Respondent contends the court erred in calculating appellant's precommitment award in that he was entitled only to 56 days conduct credit rather than 57 days credit.   We agree.

Appellant was arrested on October 28, 1997.   On February 19, 1998, he was sentenced and awarded a total of 172 days of precommitment credit,  consisting of 115 days actual custody and 57 days conduct credit.   The court erred.   Appellant was entitled only to a total of 171 days of precommitment credit, consisting of 115 days actual custody and 56 days conduct credit.  (See, e.g., People v. Guillen (1994) 25 Cal.App.4th 756, 764, 31 Cal.Rptr.2d 653;  People v. King (1992) 3 Cal.App.4th 882, 886, 4 Cal.Rptr.2d 723;  People v. Smith (1989) 211 Cal.App.3d 523, 527, 259 Cal.Rptr. 515.)   We therefore modify the judgment accordingly.

4. Parole Revocation Fine Mandatory

 Respondent contends the judgment must be modified to reflect a parole revocation fine in the same amount as the restitution fine.   We agree.

Where the “sentence includes a period of parole, the court shall at the time of imposing the restitution fine pursuant to subdivision (b) of Section 1202.4, assess an additional restitution fine the same amount as that imposed pursuant to subdivision (b) of Section 1202.4.   This additional restitution fine shall be suspended unless the person's parole is revoked.”  (§ 1202.45.)

Appellant was sentenced to prison for 16 months.   He was therefore subject to “a period of parole.”  (§§ 1202.45, 3000, subd. (b)(1).)   At sentencing, however, no discussion was held regarding imposition of a parole revocation fine (§ 1202.45), and that fine was not imposed.

 “[A] sentence is generally ‘unauthorized’ where it could not lawfully be imposed under any circumstances in the particular case.”   (People v. Scott (1994) 9 Cal.4th 331, 354, 36 Cal.Rptr.2d 627, 885 P.2d 1040.)  “[T]he ‘unauthorized sentence’ concept constitutes a narrow exception to the general requirement that only those claims properly raised and preserved by the parties are reviewable on appeal.”  (Ibid.)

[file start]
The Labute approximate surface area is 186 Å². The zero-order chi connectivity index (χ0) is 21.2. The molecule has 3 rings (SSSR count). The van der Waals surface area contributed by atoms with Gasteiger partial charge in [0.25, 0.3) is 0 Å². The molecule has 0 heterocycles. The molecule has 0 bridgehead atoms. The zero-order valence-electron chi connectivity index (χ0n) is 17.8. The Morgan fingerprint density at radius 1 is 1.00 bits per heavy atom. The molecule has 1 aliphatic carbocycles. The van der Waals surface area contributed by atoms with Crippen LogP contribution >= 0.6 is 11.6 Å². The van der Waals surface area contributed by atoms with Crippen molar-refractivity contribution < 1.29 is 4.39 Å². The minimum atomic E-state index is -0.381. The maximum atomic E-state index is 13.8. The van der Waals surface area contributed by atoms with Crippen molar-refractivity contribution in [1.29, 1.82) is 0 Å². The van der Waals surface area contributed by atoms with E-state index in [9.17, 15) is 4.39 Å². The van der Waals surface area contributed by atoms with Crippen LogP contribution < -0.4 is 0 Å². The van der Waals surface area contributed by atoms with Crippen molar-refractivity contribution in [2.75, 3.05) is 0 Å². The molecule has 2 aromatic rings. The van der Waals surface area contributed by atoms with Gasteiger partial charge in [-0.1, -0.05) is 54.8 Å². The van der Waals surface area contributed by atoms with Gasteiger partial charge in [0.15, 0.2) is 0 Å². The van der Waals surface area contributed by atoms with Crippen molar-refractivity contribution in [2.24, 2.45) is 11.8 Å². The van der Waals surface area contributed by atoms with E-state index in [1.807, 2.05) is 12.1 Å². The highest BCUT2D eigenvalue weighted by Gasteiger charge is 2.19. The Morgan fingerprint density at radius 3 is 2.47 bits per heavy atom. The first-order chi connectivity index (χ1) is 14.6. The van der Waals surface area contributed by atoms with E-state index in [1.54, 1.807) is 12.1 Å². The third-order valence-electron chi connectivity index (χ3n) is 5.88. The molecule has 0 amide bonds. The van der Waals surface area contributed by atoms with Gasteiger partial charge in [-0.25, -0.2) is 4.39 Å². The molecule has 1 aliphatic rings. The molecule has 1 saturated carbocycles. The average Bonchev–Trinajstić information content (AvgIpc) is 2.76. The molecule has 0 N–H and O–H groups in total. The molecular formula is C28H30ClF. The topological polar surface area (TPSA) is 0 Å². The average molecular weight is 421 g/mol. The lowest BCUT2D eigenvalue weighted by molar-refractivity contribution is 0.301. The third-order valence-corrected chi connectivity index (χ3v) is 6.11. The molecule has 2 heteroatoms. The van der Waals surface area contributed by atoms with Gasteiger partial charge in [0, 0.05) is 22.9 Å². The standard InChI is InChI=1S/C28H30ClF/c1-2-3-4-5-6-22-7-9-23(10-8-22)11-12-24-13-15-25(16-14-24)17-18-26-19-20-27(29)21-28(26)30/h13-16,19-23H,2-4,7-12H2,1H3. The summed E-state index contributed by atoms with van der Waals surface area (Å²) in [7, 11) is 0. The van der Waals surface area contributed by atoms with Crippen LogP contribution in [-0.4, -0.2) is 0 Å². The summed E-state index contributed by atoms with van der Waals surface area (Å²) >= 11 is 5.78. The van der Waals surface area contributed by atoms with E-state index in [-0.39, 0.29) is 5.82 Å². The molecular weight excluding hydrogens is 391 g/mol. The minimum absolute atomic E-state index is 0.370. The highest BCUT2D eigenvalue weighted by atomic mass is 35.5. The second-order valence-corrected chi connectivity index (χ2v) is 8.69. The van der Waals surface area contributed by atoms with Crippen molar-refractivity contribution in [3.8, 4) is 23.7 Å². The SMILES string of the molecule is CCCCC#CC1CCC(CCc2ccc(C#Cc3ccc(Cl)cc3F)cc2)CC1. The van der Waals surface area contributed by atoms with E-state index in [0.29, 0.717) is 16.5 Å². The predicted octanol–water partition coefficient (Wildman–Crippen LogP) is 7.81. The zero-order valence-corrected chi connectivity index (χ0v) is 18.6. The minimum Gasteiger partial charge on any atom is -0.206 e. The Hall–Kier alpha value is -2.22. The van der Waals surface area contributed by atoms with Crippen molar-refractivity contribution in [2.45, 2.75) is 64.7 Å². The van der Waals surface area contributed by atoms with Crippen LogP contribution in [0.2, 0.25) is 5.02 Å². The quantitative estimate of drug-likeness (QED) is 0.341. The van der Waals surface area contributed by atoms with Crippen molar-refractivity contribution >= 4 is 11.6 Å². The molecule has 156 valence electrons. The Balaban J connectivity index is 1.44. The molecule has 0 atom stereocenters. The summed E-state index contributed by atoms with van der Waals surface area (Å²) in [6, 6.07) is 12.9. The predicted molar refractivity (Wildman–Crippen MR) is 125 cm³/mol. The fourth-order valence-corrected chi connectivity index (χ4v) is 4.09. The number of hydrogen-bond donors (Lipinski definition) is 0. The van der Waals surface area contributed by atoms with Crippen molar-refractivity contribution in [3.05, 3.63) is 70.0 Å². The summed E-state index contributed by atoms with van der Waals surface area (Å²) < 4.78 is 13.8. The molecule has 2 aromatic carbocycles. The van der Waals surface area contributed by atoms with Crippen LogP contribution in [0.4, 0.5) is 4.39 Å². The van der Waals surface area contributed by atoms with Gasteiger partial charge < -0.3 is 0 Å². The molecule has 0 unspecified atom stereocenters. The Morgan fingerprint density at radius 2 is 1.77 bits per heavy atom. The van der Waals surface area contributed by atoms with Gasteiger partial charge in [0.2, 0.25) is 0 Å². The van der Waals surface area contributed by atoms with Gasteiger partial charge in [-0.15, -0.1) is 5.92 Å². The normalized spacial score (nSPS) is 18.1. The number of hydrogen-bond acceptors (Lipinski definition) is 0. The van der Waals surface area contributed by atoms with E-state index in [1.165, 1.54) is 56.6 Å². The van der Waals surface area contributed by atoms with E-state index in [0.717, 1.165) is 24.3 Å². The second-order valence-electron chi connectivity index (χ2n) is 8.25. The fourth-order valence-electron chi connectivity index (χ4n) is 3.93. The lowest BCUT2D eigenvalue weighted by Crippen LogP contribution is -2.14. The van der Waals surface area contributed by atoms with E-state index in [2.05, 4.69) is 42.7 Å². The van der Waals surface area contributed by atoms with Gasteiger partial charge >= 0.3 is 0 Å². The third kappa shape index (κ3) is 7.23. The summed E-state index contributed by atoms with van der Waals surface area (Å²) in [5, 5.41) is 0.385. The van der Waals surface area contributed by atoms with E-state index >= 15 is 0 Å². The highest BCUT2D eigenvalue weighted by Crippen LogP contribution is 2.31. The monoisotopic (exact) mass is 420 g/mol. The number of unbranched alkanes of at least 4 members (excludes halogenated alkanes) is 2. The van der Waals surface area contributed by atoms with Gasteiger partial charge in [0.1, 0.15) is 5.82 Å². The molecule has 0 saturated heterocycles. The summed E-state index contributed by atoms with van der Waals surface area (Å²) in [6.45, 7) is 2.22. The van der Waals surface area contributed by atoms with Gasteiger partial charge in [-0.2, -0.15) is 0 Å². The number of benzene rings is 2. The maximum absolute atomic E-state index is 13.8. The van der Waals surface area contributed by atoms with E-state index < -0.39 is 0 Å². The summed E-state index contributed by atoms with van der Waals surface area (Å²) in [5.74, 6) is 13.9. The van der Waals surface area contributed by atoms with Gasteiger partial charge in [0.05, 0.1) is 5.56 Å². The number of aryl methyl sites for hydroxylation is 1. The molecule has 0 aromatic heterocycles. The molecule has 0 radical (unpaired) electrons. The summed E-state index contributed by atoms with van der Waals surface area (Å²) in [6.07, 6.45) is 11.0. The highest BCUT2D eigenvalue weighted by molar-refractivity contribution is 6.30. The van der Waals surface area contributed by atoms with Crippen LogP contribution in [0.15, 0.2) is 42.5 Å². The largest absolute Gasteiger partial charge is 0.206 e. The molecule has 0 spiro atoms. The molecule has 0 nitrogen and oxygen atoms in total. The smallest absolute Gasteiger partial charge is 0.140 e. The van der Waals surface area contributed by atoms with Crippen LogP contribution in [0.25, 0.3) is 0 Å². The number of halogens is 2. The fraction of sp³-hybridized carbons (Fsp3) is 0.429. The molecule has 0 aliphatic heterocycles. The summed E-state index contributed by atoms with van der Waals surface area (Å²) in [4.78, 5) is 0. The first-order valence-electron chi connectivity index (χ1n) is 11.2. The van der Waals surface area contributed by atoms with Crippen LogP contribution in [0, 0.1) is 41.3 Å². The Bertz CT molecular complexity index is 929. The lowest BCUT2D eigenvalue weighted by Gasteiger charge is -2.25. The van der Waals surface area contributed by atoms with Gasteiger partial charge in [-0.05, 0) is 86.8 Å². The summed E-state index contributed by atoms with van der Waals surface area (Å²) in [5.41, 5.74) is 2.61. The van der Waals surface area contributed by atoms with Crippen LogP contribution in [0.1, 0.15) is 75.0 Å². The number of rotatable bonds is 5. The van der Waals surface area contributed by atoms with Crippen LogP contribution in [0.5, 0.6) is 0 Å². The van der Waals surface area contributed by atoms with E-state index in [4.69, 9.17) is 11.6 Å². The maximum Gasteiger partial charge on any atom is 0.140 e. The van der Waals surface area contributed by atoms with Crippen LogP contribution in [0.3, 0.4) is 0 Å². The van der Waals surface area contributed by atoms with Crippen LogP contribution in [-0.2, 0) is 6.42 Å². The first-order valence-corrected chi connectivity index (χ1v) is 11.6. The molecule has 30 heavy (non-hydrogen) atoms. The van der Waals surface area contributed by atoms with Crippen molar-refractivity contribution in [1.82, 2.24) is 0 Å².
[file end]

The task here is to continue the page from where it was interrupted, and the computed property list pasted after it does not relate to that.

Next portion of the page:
We further conclude the failure of the sentencing court to impose the parole revocation fine (§ 1202.45), which is mandatory, results in an “unauthorized sentence” in excess of the court's jurisdiction, which issue may be raised in the first instance on appeal.  (Accord, People v. Hong (1998) 64 Cal.App.4th 1071, 1084, 76 Cal.Rptr.2d 23.)

 Where no restitution fine was imposed and the matter must be remanded for the sentencing court to exercise its discretion as to whether to impose a fine or the amount thereof (or both) (see generally, § 1202.4, subds. (b)-(d)), the proper remedy is to remand for that court to determine the amount of the parole revocation fine, if any, because the amount of that fine is identical to the amount imposed for the restitution fine, and if no restitution fine is imposed, it follows that no parole revocation fine can be imposed.

 In contrast, where a restitution fine was imposed by the sentencing court or deemed imposed by the reviewing court, it would be an “idle gesture” to  remand the matter for the sentencing court to impose a parole revocation fine in the exact amount of the already imposed restitution fine.   (See, e.g., People v. Blessing (1979) 94 Cal.App.3d 835, 839, 155 Cal.Rptr. 780.)   Under these circumstances, the appropriate and expedient remedy is for the reviewing court to modify the judgment to reflect a parole revocation fine in an amount identical to that imposed for the restitution fine.2

Based on the foregoing, we modify the judgment to reflect a parole revocation fine in the amount of $200.

5. State and County Penalty Assessments Mandatory

 Respondent contends the judgment also must be modified to reflect state and county penalty assessments.   We agree.

“Upon a person being convicted of any crime in the State of California, the court shall order the defendant to pay a fine in the form of a penalty assessment in accordance with Section 1464.”  (§ 1202.4, subd. (a)(2).)   However, “[t]he restitution fine [imposed pursuant to section 1202.4, subdivision (b) ] shall not be subject to penalty assessments as provided in Section 1464[.]”  (§ 1202.4, subd. (e);  see also Welf. and Inst.Code, § 730.6, subd. (f) [comparable exemption in juvenile adjudications].)   The parole revocation fine, an “additional restitution fine [which is] suspended unless the person's parole is revoked,” also is not subject to such assessment.  (§§ 1202.45, 1464, subd. (b);  Gov.Code, § 76000, subd. (a).)